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Singapore Med J. 2013 Jun;54(6):332-8.

Management of ruptured intracranial aneurysms in the post-ISAT era: outcome of surgical clipping versus endovascular coiling in a Singapore tertiary institution.

Author information

  • 1Department of Neurosurgery, National Neuroscience Institute, 11 Jalan Tan Tock Seng, Singapore 308433. sharon.yy.low@gmail.com

Abstract

INTRODUCTION:

The results of the International Subarachnoid Aneurysm Trial (ISAT) in 2002 have significantly influenced the management of ruptured intracranial aneurysms. There is now an established shift worldwide toward endovascular coiling as the initial treatment of choice. We assessed the outcomes of patients admitted to our institution for aneurysmal subarachnoid haemorrhage (SAH), comparing the outcomes of patients (World Federation of Neurosurgical Societies [WFNS] grades 1-3) who underwent surgical clipping versus those who underwent endovascular coiling.

METHODS:

We retrospectively reviewed patients admitted to the National University Hospital for SAH secondary to ruptured intracranial aneurysm in 2005-2009. Patients were divided into two groups - clipping and coiling. Data on individual demographics, comorbidities, Fisher grading and Glasgow Outcome Scale scores were collected for the two groups and subjected to relevant statistical analyses.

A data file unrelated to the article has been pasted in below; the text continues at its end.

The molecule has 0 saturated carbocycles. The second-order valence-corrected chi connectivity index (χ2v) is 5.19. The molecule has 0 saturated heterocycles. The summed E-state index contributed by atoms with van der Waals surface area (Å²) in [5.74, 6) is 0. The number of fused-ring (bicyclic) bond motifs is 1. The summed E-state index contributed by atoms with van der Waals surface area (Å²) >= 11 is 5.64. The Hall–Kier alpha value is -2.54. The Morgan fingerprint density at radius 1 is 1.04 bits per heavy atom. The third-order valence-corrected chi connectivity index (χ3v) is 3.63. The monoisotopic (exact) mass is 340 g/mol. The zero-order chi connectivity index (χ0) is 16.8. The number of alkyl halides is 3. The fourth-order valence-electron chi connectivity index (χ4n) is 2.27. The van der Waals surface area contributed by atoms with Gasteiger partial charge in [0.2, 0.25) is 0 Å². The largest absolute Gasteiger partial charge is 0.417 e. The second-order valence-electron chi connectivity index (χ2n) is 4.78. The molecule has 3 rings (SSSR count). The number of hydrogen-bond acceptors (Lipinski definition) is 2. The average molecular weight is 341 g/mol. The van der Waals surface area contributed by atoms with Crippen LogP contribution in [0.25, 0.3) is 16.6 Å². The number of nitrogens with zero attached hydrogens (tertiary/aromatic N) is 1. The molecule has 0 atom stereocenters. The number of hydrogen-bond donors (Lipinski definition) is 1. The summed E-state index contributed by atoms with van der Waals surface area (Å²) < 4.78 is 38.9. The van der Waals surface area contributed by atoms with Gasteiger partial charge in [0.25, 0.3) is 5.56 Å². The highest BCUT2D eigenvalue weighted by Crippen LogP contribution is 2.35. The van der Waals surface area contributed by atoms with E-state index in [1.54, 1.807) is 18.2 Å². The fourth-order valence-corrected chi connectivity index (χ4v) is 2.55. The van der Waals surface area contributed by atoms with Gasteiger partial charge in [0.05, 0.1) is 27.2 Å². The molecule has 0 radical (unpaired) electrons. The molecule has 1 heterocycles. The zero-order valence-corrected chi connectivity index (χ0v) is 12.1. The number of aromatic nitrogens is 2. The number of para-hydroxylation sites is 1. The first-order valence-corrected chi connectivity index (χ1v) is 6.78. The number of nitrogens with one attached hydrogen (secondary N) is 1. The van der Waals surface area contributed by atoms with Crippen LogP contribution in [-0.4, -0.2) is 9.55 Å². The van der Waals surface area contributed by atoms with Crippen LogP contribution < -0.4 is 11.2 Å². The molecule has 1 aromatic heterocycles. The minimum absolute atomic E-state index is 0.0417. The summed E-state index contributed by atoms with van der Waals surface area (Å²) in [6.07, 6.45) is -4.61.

RESULTS:

Of the 133 patients admitted for nontraumatic SAH, 89 had ruptured aneurysms. Among the 56 patients classified as WFNS grades 1-3, 23 underwent coiling while the remaining 33 underwent clipping. A significant association was found between Fisher grade and the likelihood of developing hydrocephalus in these patients.

CONCLUSION:

Although we acknowledge the presence of management bias in our institution, our findings were similar to those of the ISAT trial. Upon correlation between our results and current evidence-based findings, our findings show that clipping provides similar long-term outcomes as endovascular coiling. In the event that an aneurysm is deemed unsuitable for coiling, clipping remains an effective option.

PMID:
23820544
[PubMed - indexed for MEDLINE]
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